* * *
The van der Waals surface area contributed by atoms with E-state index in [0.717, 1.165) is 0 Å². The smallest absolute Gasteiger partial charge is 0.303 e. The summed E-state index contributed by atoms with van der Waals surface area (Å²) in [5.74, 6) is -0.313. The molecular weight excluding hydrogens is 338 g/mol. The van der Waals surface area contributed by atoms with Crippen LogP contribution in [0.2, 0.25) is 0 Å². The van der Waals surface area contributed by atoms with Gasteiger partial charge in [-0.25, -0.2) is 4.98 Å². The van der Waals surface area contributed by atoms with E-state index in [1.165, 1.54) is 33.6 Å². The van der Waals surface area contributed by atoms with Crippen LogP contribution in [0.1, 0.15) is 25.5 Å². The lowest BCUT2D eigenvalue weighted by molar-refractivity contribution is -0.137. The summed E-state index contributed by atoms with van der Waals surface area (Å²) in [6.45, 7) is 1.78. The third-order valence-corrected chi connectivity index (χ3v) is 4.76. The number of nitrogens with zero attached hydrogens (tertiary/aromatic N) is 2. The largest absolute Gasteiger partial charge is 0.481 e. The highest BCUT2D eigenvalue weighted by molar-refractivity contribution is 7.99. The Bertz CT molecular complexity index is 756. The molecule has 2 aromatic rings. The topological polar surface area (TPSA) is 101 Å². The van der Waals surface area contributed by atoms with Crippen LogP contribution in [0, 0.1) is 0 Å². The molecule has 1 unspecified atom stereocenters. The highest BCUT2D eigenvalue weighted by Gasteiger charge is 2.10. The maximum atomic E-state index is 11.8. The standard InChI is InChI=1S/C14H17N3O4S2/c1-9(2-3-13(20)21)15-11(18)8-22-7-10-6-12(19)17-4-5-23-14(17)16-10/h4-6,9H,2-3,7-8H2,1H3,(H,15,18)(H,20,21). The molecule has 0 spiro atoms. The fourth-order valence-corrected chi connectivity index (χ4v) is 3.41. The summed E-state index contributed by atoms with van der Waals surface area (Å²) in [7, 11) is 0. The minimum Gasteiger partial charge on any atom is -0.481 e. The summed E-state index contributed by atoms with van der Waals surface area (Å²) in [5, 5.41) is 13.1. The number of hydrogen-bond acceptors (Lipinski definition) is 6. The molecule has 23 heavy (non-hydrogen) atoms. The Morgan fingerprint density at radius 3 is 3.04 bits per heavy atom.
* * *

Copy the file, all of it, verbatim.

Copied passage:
The van der Waals surface area contributed by atoms with E-state index in [0.717, 1.165) is 0 Å². The smallest absolute Gasteiger partial charge is 0.303 e. The summed E-state index contributed by atoms with van der Waals surface area (Å²) in [5.74, 6) is -0.313. The molecular weight excluding hydrogens is 338 g/mol. The van der Waals surface area contributed by atoms with Crippen LogP contribution in [0.2, 0.25) is 0 Å². The van der Waals surface area contributed by atoms with Gasteiger partial charge in [-0.25, -0.2) is 4.98 Å². The van der Waals surface area contributed by atoms with E-state index in [1.165, 1.54) is 33.6 Å². The van der Waals surface area contributed by atoms with Crippen LogP contribution in [0.1, 0.15) is 25.5 Å². The lowest BCUT2D eigenvalue weighted by molar-refractivity contribution is -0.137. The summed E-state index contributed by atoms with van der Waals surface area (Å²) in [6.45, 7) is 1.78. The third-order valence-corrected chi connectivity index (χ3v) is 4.76. The number of nitrogens with zero attached hydrogens (tertiary/aromatic N) is 2. The largest absolute Gasteiger partial charge is 0.481 e. The highest BCUT2D eigenvalue weighted by molar-refractivity contribution is 7.99. The Bertz CT molecular complexity index is 756. The molecule has 2 aromatic rings. The topological polar surface area (TPSA) is 101 Å². The van der Waals surface area contributed by atoms with Crippen LogP contribution in [0, 0.1) is 0 Å². The molecule has 1 unspecified atom stereocenters. The highest BCUT2D eigenvalue weighted by Gasteiger charge is 2.10. The maximum atomic E-state index is 11.8. The standard InChI is InChI=1S/C14H17N3O4S2/c1-9(2-3-13(20)21)15-11(18)8-22-7-10-6-12(19)17-4-5-23-14(17)16-10/h4-6,9H,2-3,7-8H2,1H3,(H,15,18)(H,20,21). The molecule has 0 spiro atoms. The fourth-order valence-corrected chi connectivity index (χ4v) is 3.41. The summed E-state index contributed by atoms with van der Waals surface area (Å²) in [7, 11) is 0. The minimum Gasteiger partial charge on any atom is -0.481 e. The summed E-state index contributed by atoms with van der Waals surface area (Å²) in [5, 5.41) is 13.1. The number of hydrogen-bond acceptors (Lipinski definition) is 6. The molecule has 23 heavy (non-hydrogen) atoms. The Morgan fingerprint density at radius 3 is 3.04 bits per heavy atom.